Thursday, July 18, 2013

California #500: A Red-necked Stint in the Rubicon



This is where the magic is happening; the Los Angeles River just north of Willow Street in Long Beach, CA.

After dropping off Booby Brittany at LAX Tuesday morning, I was driving back to Ventura when Dipper Dan alerted me to the presence of a Red-necked Stint on the LA River. He implored me to turn around and get the bird, although I had no optics of any sort. Alas, I chose not to, as it was not a life bird and I was loathe to brave the snarled LA traffic without any sort of birding weaponry to deploy once I got there.

But by late that afternoon I found myself again in LA gridlock with Officer Searcy, a belligerent and oft-maligned member of the State Bird Police. The traffic was so bad we were beginning to worry the sun would set before we would even get there, but the congestion finally loosened and Officer Searcy's filthy patrol car was coughed up from the 710 onto Willow Street, where the bird was located.

Finding the bird took a mere 60 seconds of scanning. The peep that was colored more like a Red Knot than a Western Sandpiper stood out like a sore thumb, in the very patch of mud that it had been frequenting all day. Aside from this being only my second Red-necked Stint, it was a life plumage...and my 500th California bird.

500 has been a long-time coming...over 18 years, in fact. My ability to add to this precious list has been at times very limited over the years for various reasons...being too young to drive, too busy with college life, living out of state, bourbon and bastards, etc. But none of that matters now...the blood, sweat, tears and other substances wrenched from my body over these 18 years by 500 species of birds has all led up to this moment, this bird.

The stint was extremely cooperative, always out in the open, never flying, and usually just a few yards from Western and Least Sandpipers for comparison. Although the bird wasn't very close, it might as well have been staked to the same patch of mud, as it was very territorial, terrorizing any unsuspecting Least Sandpipers that tried to encroach.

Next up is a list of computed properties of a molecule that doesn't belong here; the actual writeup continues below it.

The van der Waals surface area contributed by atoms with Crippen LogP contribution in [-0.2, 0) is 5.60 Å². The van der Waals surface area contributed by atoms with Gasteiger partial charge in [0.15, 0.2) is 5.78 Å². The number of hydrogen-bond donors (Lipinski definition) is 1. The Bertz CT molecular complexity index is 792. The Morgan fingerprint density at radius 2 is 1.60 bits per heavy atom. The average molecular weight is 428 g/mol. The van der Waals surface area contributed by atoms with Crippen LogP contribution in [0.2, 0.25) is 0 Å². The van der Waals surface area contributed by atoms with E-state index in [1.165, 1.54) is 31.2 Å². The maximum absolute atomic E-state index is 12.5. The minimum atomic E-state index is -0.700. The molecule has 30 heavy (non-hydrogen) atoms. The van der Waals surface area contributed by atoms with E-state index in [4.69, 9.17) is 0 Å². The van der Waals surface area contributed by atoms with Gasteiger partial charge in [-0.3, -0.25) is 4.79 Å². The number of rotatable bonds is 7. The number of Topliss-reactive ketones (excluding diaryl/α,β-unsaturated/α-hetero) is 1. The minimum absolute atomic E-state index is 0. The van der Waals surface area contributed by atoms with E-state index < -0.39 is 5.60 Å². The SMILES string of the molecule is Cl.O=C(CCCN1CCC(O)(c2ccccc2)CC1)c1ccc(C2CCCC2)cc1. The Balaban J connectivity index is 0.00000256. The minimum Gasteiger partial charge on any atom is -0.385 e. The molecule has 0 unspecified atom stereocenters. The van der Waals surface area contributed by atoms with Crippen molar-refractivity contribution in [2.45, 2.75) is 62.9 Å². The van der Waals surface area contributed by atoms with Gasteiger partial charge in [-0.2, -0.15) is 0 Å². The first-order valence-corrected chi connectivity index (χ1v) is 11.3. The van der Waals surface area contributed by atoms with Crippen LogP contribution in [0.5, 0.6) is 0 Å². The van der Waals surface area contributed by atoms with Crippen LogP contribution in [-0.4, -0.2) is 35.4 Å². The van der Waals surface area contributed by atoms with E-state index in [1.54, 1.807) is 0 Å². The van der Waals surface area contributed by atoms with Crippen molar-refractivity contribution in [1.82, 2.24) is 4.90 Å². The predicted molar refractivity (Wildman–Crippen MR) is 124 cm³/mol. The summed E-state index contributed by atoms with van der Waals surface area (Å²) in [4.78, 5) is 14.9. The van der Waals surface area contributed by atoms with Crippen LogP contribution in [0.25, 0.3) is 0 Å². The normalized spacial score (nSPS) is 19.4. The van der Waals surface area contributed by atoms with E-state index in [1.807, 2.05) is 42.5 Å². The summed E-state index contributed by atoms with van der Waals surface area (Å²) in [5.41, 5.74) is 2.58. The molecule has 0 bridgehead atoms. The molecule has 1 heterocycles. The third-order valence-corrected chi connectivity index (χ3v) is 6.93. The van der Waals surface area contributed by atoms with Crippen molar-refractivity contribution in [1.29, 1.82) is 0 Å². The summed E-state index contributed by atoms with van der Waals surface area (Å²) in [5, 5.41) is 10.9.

After soaking the bird in, we walked back across the river to Officer Searcy's patrol car. With the colorful stint seared into my brain and the exalted figure of 500 achieved, it was not the Los Angeles River below me...I was crossing the Rubicon.

Things will never be the same.


A Least Sandpiper yearns for quality mud as the Red-necked Stint glows behind it. Bad photo, exceptional bird.

7 comments:

  1. 500 birds in one state? What's the record for California? I need to get down there more.

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    1. Im not sure what the record is...probably over 600. Over 650 species have been recorded in the state.

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    2. Guy McCaskie, the top lister in CA, has seen over 610 species in state. Not sure what his full total is at the moment, though!

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  2. I've been wanting to see that RNS but it's just too far for me to head through LA traffic to see a bird. Probably because I'm not too fond of shore birds. BUT if I want to get my GBRS number in the quad digits, I might have to make more of an effort.

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    1. Indeed...a good GBRS rank requires an extreme fondness for shorebirds.

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  3. I feel honored to have seen the bird that carried you to the other side. And a fine bird it is, in every sense. Congrats!

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